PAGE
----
Perspectives on Regional Trade: CARICOM, MERCOSUR and NAFTA Revisted

By Leonard, Thomas, M. | Hemisphere, Spring 1997 | Go to article overview

Perspectives on Regional Trade: CARICOM, MERCOSUR and NAFTA Revisted


Leonard, Thomas, M., Hemisphere


Four University of North Florida professors,9(1) who recently completed a two-year study under the auspices of a grant from the United States Department of Education, concluded that the "opening" of Cuba will have a greater impact upon the Caribbean community than the North American Free Trade Agreement (NAFTA). Furthermore, intraregional commercial relations are more important to the South American countries than NAFTA.

When Congress passed--and President William J. Clinton signed--the NAFTA agreement in late 1993, there was widespread concern of its potential damage to the United States economy. Little attention was given in the US to the possible impact that NAFTA might have upon the Caribbean and South American countries. Although the Caribbean Community and Common Market (CARICOM) established a series of commissions to study the issue, the Southern Cone Common Market (MERCOSUR) countries only started an examination of NAFTA's significance to the region in 1996.

As part of the project, the team visited three CARICOM countries (Barbados, Belize and the Dominican Republic) and the four MERCOSUR countries (Argentina, Brazil, Paraguay and Uruguay). With the exception of Argentina, the United States embassy staff in each country provided the team with an introductory briefing on the nation's contemporary economy and politics, followed by interviews with personnel in various government ministries, private research organizations, and members of the business sector.

THE CARIBBEAN COMMUNITY

The origins of CARICOM can be traced to 1973 when several former British colonies agreed to establish a free trade area. Since then CARICOM has grown into a regional association representing 15 nations with the mandate to deal with intra-Caribbean and global trade.

The CARICOM nations visited by the team were selected because of their economic differences: Barbados has the best managed economy in the Caribbean community, Belize seeks to secure its future as the most recently independent Caribbean nation and, the Dominican Republic holds a special relationship with the United States "807" industries. Despite the diversity, each shares common concerns about its economic future.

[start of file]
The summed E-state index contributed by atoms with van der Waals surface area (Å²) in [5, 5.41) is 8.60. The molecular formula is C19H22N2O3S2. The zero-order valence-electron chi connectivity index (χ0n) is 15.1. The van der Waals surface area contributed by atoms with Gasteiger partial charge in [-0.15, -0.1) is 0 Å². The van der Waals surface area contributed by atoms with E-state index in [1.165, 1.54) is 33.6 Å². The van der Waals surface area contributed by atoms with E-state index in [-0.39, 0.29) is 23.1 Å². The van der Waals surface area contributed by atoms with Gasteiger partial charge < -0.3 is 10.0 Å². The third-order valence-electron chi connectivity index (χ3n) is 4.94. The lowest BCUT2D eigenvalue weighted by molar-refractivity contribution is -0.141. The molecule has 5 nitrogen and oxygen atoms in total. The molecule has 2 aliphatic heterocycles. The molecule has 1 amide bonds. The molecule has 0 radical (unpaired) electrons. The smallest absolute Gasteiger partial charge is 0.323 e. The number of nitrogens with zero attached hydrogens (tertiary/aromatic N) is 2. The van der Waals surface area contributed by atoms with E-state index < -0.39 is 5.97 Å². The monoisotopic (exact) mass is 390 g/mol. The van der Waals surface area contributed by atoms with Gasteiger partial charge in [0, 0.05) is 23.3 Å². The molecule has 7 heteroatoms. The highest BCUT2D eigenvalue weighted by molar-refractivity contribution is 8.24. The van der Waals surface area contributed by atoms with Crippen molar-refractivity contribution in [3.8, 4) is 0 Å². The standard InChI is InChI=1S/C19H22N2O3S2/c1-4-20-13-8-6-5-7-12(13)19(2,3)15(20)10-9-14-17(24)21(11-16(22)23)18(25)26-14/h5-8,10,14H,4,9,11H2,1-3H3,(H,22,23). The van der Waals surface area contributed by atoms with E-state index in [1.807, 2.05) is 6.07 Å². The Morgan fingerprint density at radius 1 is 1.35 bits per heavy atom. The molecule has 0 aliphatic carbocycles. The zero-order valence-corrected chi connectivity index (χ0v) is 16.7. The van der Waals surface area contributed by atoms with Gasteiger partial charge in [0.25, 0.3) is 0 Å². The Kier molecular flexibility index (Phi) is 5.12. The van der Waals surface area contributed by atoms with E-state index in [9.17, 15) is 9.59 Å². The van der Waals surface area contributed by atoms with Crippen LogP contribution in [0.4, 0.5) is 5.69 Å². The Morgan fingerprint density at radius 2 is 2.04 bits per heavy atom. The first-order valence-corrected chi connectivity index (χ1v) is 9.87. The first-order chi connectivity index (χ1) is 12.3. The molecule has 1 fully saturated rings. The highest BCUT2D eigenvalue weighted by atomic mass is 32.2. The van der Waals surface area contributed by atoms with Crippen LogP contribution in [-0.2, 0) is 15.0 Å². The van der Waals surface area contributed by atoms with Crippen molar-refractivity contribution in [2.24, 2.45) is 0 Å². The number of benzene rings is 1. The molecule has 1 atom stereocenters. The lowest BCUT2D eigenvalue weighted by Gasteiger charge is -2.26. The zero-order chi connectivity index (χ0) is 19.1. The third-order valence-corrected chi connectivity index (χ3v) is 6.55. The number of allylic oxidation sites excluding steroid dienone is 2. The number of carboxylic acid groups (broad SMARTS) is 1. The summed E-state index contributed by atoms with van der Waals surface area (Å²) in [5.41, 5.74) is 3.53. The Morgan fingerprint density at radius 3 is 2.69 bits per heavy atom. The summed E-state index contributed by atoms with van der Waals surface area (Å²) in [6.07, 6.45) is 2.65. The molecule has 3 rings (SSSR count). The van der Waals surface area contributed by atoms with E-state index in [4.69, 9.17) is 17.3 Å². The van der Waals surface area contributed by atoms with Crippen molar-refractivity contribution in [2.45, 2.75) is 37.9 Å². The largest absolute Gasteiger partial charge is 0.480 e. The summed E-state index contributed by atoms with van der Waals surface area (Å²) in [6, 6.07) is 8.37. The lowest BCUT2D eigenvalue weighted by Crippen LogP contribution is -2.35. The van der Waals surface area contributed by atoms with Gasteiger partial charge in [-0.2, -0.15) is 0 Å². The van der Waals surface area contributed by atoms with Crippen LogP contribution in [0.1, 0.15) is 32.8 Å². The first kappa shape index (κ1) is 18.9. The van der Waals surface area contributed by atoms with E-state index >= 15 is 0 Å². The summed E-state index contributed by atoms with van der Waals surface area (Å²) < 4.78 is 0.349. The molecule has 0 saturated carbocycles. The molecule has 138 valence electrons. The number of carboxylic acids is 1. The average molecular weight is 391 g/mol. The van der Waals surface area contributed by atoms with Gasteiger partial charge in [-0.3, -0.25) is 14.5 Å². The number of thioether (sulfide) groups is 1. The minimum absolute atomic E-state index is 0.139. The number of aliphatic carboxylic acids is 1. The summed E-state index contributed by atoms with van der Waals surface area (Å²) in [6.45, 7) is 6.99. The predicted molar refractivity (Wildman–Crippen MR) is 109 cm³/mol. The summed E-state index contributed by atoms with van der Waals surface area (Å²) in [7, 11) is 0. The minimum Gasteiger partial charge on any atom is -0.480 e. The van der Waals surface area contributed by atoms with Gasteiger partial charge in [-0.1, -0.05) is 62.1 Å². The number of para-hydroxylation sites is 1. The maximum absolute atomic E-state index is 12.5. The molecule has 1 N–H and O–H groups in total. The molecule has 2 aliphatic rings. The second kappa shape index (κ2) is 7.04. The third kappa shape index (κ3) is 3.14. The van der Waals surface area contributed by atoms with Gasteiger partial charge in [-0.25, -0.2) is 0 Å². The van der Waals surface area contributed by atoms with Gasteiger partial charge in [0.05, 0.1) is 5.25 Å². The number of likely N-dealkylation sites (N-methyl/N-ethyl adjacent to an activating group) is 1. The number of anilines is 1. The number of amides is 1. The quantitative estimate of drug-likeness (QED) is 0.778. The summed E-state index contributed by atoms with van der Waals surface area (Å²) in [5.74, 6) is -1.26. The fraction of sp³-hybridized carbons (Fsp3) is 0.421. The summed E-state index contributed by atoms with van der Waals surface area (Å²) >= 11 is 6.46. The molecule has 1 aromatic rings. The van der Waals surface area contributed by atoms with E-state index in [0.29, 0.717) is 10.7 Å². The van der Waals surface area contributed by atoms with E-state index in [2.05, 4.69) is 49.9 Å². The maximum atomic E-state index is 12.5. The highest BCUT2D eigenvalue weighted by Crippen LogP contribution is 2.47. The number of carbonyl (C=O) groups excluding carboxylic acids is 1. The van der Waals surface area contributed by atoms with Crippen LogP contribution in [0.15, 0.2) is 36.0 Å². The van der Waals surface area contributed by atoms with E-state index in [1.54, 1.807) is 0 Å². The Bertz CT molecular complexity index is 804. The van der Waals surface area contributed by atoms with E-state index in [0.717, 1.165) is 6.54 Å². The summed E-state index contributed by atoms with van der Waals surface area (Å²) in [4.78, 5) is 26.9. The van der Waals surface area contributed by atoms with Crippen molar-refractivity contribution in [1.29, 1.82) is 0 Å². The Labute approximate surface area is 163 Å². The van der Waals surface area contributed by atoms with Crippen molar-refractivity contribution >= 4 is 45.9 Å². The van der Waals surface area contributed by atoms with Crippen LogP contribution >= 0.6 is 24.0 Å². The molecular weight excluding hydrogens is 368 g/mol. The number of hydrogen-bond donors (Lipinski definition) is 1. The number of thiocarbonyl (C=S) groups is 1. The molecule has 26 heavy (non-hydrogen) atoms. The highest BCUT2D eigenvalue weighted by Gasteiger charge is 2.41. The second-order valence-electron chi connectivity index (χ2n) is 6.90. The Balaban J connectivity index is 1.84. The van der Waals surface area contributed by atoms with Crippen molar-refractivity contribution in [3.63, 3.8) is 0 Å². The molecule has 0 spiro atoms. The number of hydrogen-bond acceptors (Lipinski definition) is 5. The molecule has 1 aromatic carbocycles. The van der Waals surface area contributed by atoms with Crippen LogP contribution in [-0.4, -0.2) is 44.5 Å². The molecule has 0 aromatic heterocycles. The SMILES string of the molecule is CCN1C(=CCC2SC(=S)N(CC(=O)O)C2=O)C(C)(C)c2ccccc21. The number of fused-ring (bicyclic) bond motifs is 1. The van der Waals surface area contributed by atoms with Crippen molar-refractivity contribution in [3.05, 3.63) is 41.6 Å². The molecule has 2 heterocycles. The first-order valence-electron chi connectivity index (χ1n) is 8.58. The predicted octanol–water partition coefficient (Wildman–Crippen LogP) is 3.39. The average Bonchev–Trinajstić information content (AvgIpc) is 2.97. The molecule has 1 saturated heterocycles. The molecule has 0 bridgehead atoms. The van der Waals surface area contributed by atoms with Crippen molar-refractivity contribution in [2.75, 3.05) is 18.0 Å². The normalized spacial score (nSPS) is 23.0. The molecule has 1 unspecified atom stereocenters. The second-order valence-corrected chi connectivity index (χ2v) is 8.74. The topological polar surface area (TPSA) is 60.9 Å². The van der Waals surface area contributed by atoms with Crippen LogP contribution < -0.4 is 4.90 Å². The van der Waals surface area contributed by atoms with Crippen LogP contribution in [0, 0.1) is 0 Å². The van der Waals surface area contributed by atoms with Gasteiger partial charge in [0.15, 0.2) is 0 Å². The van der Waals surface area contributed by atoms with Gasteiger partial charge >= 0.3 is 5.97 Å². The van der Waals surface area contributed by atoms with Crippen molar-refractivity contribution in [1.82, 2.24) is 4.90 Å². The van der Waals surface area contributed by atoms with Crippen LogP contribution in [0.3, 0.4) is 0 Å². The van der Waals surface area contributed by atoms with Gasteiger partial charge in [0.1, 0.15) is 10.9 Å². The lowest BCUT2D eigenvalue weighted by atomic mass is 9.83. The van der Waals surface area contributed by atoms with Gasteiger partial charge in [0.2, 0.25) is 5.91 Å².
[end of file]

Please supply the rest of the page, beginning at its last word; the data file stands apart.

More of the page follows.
Barbados and Belize are former British colonies that profit from two important legacies: a literate population and a functioning democratic form of government. In contrast, the Dominican Republic has a Spanish tradition and since its independence in 1844 has been marred by a series of dictatorships. Each also shares a history of government serving elitist interests. This legacy has been successfully challenged in Barbados and is now being challenged in Belize and the Dominican Republic. Clearly, these traditions provide guidance for the future, and bespeak that Barbados is the most confident of the three, Belize less so and the Dominican Republic the least confident.

Only the Dominican Republic anticipates an adverse impact upon its economy as a result of the NAFTA accords. The Republic is home to 17 Free Trade Zones where numerous US electric, garment and pharmaceutical plants operate under "807" status. According to this arrangement, parts are shipped to the Dominican Republic for assembly and returned to the US duty-free or near so. With NAFTA, Dominican officials expect that there will be no future expansion of these operations, but rather that new US investments in assembly plants will go to Mexico where wages and transportation costs are much lower. The Barbadian government does not share the Dominicans' concern because it views NAFTA as addressing an economy of the past. Instead, Barbados anticipates that its future rests not with manufacturing but with informatics, telecommunications and offshore financial services. Belizean officials do not anticipate that NAFTA will have an adverse impact upon its economy, save for the trucking industry which delivers goods from the wharf at Belize City to businesses in the Yucatan region of southern Mexico and the western border of Guatemala.

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